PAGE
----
Detection of metabolic activation leading to drug-induced phospholipidosis in rat hepatocyte spheroids
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Drug-induced phospholipidosis (PLD) is one of the adverse reactions to treatment with cationic amphiphilic drugs. Recently, simple and reliable evaluation methods for PLD have been reported. However, the predictive power of these methods for <i>in vivo</i> PLD induction is insufficient in some cases. To accurately predict PLD, we focused on drug metabolism and used three-dimensional cultures of hepatocytes known as spheroids. Here we used the fluorescent phospholipid dye N-(7-nitrobenz-2-oxa-1,3-diazol-4-yl)-1,2-dihexadecanoyl-sn-glycero-3-phosphoethanolamine (NBD-PE) to detect PLD induction. After 48 hr exposure to 20 µM amiodarone and amitriptyline, PLD inducers, NBD-PE fluorescence in the spheroids was significantly higher than that in the control. In contrast, 1 mM acetaminophen, as a negative control, did not increase fluorescence. Furthermore, the combination of NBD-PE fluorescence and LysoTracker Red fluorescence and the accumulation of intrinsic phospholipids reflected PLD induction in spheroids. To evaluate metabolic activation, we assessed PLD induction by loratadine. NBD-PE fluorescence intensity was significantly increased by 50 µM loratadine treatment. However, the fluorescence was markedly decreased by co-treatment with 500 µM 1-aminobenzotriazole, a broad cytochrome P450 inhibitor. The formation of desloratadine, a metabolite of loratadine, was observed in spheroids after treatment with loratadine alone. These results showed that metabolic activation is the key factor in PLD induction by treatment with loratadine. We demonstrated that rat primary hepatocyte spheroid culture is a useful model for evaluating drug-induced PLD induction mediated by metabolic activation of the drug using the fluorescence probe technique.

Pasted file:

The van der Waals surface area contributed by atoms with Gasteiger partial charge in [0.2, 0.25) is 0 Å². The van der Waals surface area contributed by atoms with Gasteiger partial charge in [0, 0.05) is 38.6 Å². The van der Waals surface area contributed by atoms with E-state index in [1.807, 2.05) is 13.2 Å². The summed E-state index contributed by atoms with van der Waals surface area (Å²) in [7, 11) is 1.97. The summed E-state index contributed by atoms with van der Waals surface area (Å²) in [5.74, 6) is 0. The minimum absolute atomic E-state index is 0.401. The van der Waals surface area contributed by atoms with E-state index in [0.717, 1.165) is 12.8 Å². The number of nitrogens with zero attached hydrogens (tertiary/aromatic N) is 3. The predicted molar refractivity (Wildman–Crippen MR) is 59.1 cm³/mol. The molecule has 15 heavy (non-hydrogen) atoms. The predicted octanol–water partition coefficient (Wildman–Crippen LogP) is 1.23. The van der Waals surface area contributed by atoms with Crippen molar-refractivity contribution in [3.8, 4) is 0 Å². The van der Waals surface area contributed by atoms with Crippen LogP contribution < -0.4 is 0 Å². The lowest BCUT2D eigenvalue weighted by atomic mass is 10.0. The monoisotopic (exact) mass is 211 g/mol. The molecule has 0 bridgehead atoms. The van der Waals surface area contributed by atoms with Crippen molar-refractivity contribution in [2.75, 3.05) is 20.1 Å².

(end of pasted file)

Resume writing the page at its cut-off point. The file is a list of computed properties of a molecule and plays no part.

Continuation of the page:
- The Journal of Toxicological Sciences
The Journal of Toxicological Sciences 41(1), 155-164, 2016
The Japanese Society of Toxicology